Report the Phishing Attack

As soon as possible, contact the bank or other organization that spoofed you and let them know what happened. While it is an inconvenience, you may need to cancel credit and debit cards. Follow any advice the financial institution gives you and let them know what you are doing to secure your end.

Because phishing has become so prevalent, the AFWG wants to hear about all phishing attacks. The report mentioned above is the result of comprehensive research and investigations. This includes statistics that help guide public awareness. Those statistics come from victims that reported their experiences being phished.

Don’t Let your Virus and Malware Protection Lapse

These days, most people have virus and malware protection performing regular security checks when they go online. These security checks do block some cyberattacks. However, as soon as possible run a comprehensive scan on your device or computer. This step is vitally important if your virus and malware protection is out of date. You’ll need to bring it up to date and then run the scan.

Cybersecurity is a serious matter. Cybercriminals are on the lookout for un-encrypted emails they can use to start a phishing campaign. That is why you need one of Trustifi’s comprehensive email encryption solutions.

Be on the Lookout

For the next several weeks you will need to watch out for signs that your identity is being exploited without you knowing it. This is particularly true if your bank account information and/or your social security number was stolen in the phishing attack. One of the clues is suspicious purchases not made by you or any withdrawals you did not make.

Banks and credit card companies are pretty good about being proactive and can warn you in advance. However, you need to make sure that service is available. It is also a good idea to contact all three credit reporting services and let them know what happened. At the same time, get a credit report from all three and look for lines of credit you did not open.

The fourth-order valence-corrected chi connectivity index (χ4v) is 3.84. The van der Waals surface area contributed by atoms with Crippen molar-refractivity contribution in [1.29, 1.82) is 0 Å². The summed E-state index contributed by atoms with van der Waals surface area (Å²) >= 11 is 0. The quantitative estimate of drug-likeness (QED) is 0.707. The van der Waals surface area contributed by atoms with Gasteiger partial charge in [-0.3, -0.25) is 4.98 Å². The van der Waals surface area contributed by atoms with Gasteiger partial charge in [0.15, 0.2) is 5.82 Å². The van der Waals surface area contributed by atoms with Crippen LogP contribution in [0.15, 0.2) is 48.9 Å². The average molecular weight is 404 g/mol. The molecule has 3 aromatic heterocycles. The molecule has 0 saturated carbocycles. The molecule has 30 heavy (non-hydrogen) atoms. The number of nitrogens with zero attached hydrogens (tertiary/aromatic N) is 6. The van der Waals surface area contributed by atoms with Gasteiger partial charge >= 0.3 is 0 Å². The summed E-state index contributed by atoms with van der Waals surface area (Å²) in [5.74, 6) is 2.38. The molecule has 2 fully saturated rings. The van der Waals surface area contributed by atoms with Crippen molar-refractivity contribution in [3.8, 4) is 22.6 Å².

Closing Thoughts

It is important to remember that getting phished can happen to anyone, it can be difficult to tell the difference between the real thing and phishing attempt. It happens to even the smartest people. Remember, cybercriminals know how to trick people. Use the errant click you made as a wake-up call to go over your cybersecurity protocols. This could include upgrading your email security with end-to-end encryption from Trustfi. Doing this will prevent a cybercriminal from intercepting any sensitive information from your emails.

It is also a good idea to make sure your virus and malware protections are working properly. We have become accustomed to these programs running silently in the background. One trick cybercriminals use is turning these programs off without you knowing. Thus, it would be a good idea to get in the habit of ensuring they are on and up to date.


[i] Phishing Activity Trends Report, 1st Quarter 2020. APWG, 11 May 2020. docs.apwg.org/reports/apwg_trends_report_q1_2020.pdf